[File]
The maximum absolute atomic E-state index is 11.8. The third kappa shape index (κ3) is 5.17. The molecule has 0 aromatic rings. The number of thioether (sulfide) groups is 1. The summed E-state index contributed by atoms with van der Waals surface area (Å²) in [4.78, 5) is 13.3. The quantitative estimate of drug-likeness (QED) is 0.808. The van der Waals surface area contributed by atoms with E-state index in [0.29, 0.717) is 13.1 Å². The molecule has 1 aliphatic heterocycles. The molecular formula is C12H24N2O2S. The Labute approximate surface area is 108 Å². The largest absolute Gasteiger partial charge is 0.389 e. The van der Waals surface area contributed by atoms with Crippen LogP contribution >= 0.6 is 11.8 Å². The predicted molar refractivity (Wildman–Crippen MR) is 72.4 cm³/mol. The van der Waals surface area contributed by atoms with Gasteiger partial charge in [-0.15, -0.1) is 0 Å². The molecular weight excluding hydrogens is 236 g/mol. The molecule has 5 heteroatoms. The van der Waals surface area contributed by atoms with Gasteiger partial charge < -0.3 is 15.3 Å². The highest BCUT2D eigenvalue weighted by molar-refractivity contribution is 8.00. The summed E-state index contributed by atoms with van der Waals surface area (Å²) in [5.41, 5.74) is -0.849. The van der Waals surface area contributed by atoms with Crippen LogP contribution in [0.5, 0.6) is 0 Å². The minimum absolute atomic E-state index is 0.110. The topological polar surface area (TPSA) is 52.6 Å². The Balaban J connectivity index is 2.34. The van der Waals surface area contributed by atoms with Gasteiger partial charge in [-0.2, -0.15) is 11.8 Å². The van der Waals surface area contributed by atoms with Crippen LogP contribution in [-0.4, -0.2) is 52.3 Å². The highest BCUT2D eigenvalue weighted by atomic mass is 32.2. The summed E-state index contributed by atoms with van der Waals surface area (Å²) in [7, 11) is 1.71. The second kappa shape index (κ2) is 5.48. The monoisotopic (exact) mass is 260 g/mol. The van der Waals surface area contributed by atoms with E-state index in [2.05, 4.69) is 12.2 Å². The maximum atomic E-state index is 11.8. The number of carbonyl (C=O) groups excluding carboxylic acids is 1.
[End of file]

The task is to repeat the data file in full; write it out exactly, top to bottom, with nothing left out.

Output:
The maximum absolute atomic E-state index is 11.8. The third kappa shape index (κ3) is 5.17. The molecule has 0 aromatic rings. The number of thioether (sulfide) groups is 1. The summed E-state index contributed by atoms with van der Waals surface area (Å²) in [4.78, 5) is 13.3. The quantitative estimate of drug-likeness (QED) is 0.808. The van der Waals surface area contributed by atoms with E-state index in [0.29, 0.717) is 13.1 Å². The molecule has 1 aliphatic heterocycles. The molecular formula is C12H24N2O2S. The Labute approximate surface area is 108 Å². The largest absolute Gasteiger partial charge is 0.389 e. The van der Waals surface area contributed by atoms with Crippen LogP contribution >= 0.6 is 11.8 Å². The predicted molar refractivity (Wildman–Crippen MR) is 72.4 cm³/mol. The van der Waals surface area contributed by atoms with Gasteiger partial charge in [-0.15, -0.1) is 0 Å². The molecular weight excluding hydrogens is 236 g/mol. The molecule has 5 heteroatoms. The van der Waals surface area contributed by atoms with Gasteiger partial charge < -0.3 is 15.3 Å². The highest BCUT2D eigenvalue weighted by molar-refractivity contribution is 8.00. The summed E-state index contributed by atoms with van der Waals surface area (Å²) in [5.41, 5.74) is -0.849. The van der Waals surface area contributed by atoms with Crippen LogP contribution in [0.5, 0.6) is 0 Å². The minimum absolute atomic E-state index is 0.110. The topological polar surface area (TPSA) is 52.6 Å². The Balaban J connectivity index is 2.34. The van der Waals surface area contributed by atoms with Gasteiger partial charge in [-0.2, -0.15) is 11.8 Å². The van der Waals surface area contributed by atoms with Crippen LogP contribution in [-0.4, -0.2) is 52.3 Å². The highest BCUT2D eigenvalue weighted by atomic mass is 32.2. The summed E-state index contributed by atoms with van der Waals surface area (Å²) in [7, 11) is 1.71. The second kappa shape index (κ2) is 5.48. The monoisotopic (exact) mass is 260 g/mol. The van der Waals surface area contributed by atoms with E-state index in [2.05, 4.69) is 12.2 Å². The maximum atomic E-state index is 11.8. The number of carbonyl (C=O) groups excluding carboxylic acids is 1.